Faculty eye college’s future at open forum

The importance of classroom innovation, early detection of academic struggles and class scheduling improvements were the focus of a recent South Puget Sound Community College all-campus meeting and open forum.

Various speakers held court during the Nov. 14 event mainly aimed at campus staff and faculty.

Jason Salcedo, a tenured member of the faculty in the English department, discussed a meeting he had with a representative of Microsoft about experiential learning. Salcedo said he was in support of institutional changes as well as pedagogical changes in the classroom as they relate to the advancement of technology.

Salcedo also discussed issues facing the future of not just SPSCC, but community colleges in general.

“There’s a lot of scrutiny from the country as a whole about [community colleges] increasingly because of our prominence, how many students we enroll. Everyone’s saying innovation – a lot harder on the inside (or outside) to actually figure out what that looks like.”

He mentioned that interdepartmental communication and coordination, while often thankless, is an important feature to the college. He stated that he believed interdepartmental involvement grants new and meaningful ways to come together as faculty, even when a large amount of red tape is involved.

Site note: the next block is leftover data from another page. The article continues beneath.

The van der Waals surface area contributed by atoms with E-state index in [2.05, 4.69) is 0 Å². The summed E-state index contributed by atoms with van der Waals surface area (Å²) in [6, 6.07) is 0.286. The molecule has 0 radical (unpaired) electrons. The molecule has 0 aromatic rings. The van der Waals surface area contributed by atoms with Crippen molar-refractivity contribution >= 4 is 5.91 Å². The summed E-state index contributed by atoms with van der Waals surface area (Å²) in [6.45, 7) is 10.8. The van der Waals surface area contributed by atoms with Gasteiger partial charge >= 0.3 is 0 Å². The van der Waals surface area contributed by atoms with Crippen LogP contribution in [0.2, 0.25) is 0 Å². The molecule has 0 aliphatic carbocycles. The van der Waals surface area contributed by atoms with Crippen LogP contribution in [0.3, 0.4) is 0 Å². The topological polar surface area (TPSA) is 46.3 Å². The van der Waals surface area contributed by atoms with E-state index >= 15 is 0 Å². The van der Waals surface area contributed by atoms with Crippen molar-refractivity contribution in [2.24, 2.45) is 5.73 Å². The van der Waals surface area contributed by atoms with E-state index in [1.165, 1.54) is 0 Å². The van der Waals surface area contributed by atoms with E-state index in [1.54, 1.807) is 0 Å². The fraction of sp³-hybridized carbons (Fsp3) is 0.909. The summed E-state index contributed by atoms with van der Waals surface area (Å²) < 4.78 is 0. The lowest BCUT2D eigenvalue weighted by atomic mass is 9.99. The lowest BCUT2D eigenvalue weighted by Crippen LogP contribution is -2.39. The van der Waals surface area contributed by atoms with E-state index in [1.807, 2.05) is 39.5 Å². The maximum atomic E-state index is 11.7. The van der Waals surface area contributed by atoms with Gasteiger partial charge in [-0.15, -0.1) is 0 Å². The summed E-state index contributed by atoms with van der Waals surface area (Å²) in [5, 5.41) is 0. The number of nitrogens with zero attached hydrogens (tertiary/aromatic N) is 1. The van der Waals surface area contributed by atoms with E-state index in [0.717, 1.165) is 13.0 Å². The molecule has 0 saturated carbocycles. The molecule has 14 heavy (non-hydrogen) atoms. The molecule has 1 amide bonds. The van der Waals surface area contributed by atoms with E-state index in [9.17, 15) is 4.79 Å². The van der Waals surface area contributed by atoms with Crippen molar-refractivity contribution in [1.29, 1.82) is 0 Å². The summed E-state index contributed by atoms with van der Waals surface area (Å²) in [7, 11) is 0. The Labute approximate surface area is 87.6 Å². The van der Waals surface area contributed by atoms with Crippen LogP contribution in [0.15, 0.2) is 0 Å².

“It’s hard to know what experiential learning looks like. Teaching is trial and error.”

Counselor Sally Sharbaugh discussed the counseling office’s early alert system which is designed to allow faculty to alert the counseling office of students struggling to succeed.

Reports come to counselors on a weekly basis and the system opens ten days after the start of a quarter and closes after seven weeks, one week before the last day to withdraw from classes. Once alerted, counselors contact students.

Sharbaugh said the goal of the program was to intervene early with a struggling student, especially when there are multiple issues.

“We don’t want to get in the way of a faculty’s relationship with a student. That’s really, really important to us.”

Counselors have made 113 early alerts with students this quarter. Last year, that number totaled 257.

Sharbaugh gave several examples of the types of help the counseling office offered, including community referrals, on-campus resources, study coaching, and personal decision-making help in relation to classes.

Assistant Director of High School Outreach Anne Molenda shared a detailed look at the new and improved class scheduler.

Molenda said that many students had wanted to be able to view waitlists and search by discipline (especially for transfer students) to make it easier to view what is offered and what is available.

New features include category filters, allowing students to organize the list by discipline, availability, location, and department. It also shows linked courses and courses with additional course fees.

Molenda admitted that due to the nature of the school’s servers, the website’s waitlist only updates once per day at 8 a.m.
She called current registration “the guinea pig stage” and hopes to make future revisions.